Wiring a new home requires strict adherence to electrical safety standards and the observation of national and local building codes. Because the risk of an electrical fire from faulty wiring is high, some areas do not allow an unlicensed homeowner to wire his own house. In this case, you may still be able to wire your home if you do so under the direction of a licensed electrician. In other areas, especially in rural locations, you are free to wire your house. Make sure you have the authority to do so before you begin.
Design a wiring diagram or hire an electrician to draw one for you after you’ve obtained clearance to wire your home and you’ve acquired a copy of your local building code for wiring. A wiring diagram shows the location of the breaker box and the path of the wires to each outlet.
Attach the outlet, switch and fixture boxes to the studs. This is the first step in wiring, and it takes place after you frame the walls but before you install insulation. Check local code for the minimum amount of space between electrical sockets. In general, the more outlets you have, the safer your home.
Determine how many outlets and switches will run on one circuit. Again, local code controls this in most areas, but normally, six outlets per a 110-voltage circuit are allowable in a living area, while as few as two per circuit are the standard in a kitchen, where appliances use more wattage.
Have an electrician check your diagram if you’re drawing it yourself.
Drill holes with a 1-inch bit in the middle of the studs where your wires will travel.
Set your breaker box in an area where you can easily access it in the future. An unfinished location in a basement or a utility room is desirable. Choose the correct amperage for your breaker box, usually 200 amps for a midsized home.
Place the roll of wire next to the breaker box and begin pulling the wire according to your diagram to the closest outlet or switch for each circuit. Be aware that certain appliances--refrigerator, microwave, oven and furnace--are equipped with a 220-volt outlet and require corresponding wire. Check with an electrician if you have any questions.
Cut the wire after it extends through your first outlet on each circuit. Leave a few inches to work with later. Start a new wire from that outlet to the next one on your diagram. Repeat this process with every switch and outlet, following your diagram carefully.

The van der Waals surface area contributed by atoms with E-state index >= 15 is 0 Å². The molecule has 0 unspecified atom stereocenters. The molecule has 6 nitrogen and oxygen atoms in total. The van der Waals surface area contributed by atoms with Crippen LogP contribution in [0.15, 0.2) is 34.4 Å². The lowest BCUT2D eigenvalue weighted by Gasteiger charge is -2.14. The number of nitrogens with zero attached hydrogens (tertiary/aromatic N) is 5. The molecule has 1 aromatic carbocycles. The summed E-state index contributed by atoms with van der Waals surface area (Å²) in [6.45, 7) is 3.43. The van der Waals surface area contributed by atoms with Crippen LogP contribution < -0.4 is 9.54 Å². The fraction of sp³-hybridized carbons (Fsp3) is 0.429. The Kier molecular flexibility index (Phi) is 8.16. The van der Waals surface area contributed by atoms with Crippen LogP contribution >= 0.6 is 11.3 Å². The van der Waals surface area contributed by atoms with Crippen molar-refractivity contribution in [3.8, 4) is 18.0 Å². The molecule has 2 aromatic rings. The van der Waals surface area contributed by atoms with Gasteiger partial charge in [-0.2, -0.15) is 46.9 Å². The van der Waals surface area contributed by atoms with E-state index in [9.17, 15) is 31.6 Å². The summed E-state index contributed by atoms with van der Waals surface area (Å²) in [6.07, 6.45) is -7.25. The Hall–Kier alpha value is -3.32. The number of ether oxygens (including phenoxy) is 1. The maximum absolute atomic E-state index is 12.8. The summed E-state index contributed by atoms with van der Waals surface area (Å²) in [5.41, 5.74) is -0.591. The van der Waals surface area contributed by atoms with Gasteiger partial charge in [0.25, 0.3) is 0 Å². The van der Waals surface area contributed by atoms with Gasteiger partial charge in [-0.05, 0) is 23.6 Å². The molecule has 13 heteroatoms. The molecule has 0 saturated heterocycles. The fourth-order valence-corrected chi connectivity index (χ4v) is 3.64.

Use wire strippers to remove the outer plastic coating from the ends of the wires and attach them, according to the instructions on the box, at each outlet, fixture or switch.
Purchase and install the individual circuits for each wiring set. These must match the amperage of the wire and the intended purpose of the outlet. Err on the side of caution if you are unsure about a specific circuit and install one with a higher load capacity for safety.
Run your nonelectrical wires--such as cable, television or phone--after the electrical wires are in place.
Refer to individual diagrams to wire three-way switches. These diagrams come in the box.
Don’t attempt to wire your own home unless you have a working knowledge of electrical circuits. At the very least, consult a licensed electrician to oversee the job and to review your diagram. Never splice wires between junction boxes. The biggest cause of fire from faulty wiring occurs with splicing mistakes. If you run short of wire in a wall, pull the entire piece out and use a new piece that is long enough to reach the junction box.
Tips and warnings
- Refer to individual diagrams to wire three-way switches. These diagrams come in the box.
- Don’t attempt to wire your own home unless you have a working knowledge of electrical circuits. At the very least, consult a licensed electrician to oversee the job and to review your diagram.
- Never splice wires between junction boxes. The biggest cause of fire from faulty wiring occurs with splicing mistakes. If you run short of wire in a wall, pull the entire piece out and use a new piece that is long enough to reach the junction box.